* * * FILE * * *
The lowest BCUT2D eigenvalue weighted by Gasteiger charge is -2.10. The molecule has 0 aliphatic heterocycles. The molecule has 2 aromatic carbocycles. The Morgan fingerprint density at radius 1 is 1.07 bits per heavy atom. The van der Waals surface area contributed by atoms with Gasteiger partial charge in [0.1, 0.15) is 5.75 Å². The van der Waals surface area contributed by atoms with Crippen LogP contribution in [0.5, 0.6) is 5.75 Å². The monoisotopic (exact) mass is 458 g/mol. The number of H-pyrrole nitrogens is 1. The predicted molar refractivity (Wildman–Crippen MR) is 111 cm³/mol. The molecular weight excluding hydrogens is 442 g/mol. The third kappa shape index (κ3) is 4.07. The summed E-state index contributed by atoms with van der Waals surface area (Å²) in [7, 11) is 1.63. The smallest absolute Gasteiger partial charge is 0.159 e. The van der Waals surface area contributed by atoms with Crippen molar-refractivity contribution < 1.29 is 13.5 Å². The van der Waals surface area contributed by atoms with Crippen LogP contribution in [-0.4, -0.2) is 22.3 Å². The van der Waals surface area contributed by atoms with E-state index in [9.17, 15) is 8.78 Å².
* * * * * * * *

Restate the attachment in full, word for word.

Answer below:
The lowest BCUT2D eigenvalue weighted by Gasteiger charge is -2.10. The molecule has 0 aliphatic heterocycles. The molecule has 2 aromatic carbocycles. The Morgan fingerprint density at radius 1 is 1.07 bits per heavy atom. The van der Waals surface area contributed by atoms with Gasteiger partial charge in [0.1, 0.15) is 5.75 Å². The van der Waals surface area contributed by atoms with Crippen LogP contribution in [0.5, 0.6) is 5.75 Å². The monoisotopic (exact) mass is 458 g/mol. The number of H-pyrrole nitrogens is 1. The predicted molar refractivity (Wildman–Crippen MR) is 111 cm³/mol. The molecular weight excluding hydrogens is 442 g/mol. The third kappa shape index (κ3) is 4.07. The summed E-state index contributed by atoms with van der Waals surface area (Å²) in [7, 11) is 1.63. The smallest absolute Gasteiger partial charge is 0.159 e. The van der Waals surface area contributed by atoms with Crippen molar-refractivity contribution < 1.29 is 13.5 Å². The van der Waals surface area contributed by atoms with Crippen LogP contribution in [-0.4, -0.2) is 22.3 Å². The van der Waals surface area contributed by atoms with E-state index in [9.17, 15) is 8.78 Å².